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State officials visit Searsport sites that could become gateway to offshore wind industry

sears island photo murray.jpg
Murray Carpenter
Maine Public
Members of a state working group tasked with finding a suitable port to serve the offshore wind industry toured Sears Island Friday. Later, they toured the port of Mack Point, visible in the background.

As Maine anticipates the development of offshore wind, state planners are looking for a suitable port to use as a staging area. Members of a state working group toured two possible sites in Searsport on Friday.

Two dozen members of the group — representing maritime interests, environmental organizations, and state agencies — first toured Sears Island, where various port proposals have met stiff resistance in the past.

Matthew Burns, executive director of the Maine Port Authority, says the state is planning for wind turbines that can generate up to 20 megawatts, and be up to 800-feet-tall, so the staging area needs to be quite large, and adjacent to deep water.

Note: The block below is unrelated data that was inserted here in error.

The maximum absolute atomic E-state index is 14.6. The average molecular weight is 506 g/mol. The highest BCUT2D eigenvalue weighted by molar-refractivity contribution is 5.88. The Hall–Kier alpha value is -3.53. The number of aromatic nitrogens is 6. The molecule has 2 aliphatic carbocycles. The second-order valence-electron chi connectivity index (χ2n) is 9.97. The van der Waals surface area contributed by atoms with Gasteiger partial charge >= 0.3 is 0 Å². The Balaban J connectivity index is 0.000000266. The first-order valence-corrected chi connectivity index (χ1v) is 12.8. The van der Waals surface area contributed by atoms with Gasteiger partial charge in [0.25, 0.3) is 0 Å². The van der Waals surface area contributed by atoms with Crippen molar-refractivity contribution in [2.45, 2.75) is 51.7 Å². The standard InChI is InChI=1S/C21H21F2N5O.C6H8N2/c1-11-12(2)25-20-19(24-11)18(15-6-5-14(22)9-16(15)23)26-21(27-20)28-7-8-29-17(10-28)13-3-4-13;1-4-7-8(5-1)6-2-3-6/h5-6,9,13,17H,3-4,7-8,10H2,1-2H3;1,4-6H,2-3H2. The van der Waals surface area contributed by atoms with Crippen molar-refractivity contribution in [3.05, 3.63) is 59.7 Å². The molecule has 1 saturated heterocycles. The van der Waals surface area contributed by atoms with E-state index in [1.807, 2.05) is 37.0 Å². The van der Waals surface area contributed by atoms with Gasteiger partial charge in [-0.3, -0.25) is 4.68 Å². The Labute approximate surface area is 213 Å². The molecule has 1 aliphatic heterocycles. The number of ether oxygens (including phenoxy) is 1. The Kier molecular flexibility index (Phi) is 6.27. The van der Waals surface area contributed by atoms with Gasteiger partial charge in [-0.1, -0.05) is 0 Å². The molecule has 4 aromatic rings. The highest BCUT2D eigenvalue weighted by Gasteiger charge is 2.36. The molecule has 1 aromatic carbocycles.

"So an area that we're conceptualizing right now to be able to build the floating foundations, launch them in the water, and do the wind turbine assembly, we're approximating about 100 acres," he says.

Next, the group visited the port of Mack Point, where the environmental group Friends of Sears Island would prefer the wind port to be sited.

DOT will consider the working group's input, and settle on a site sometime in the next year.

Murray Carpenter is Maine Public’s climate reporter, covering climate change and other environmental news.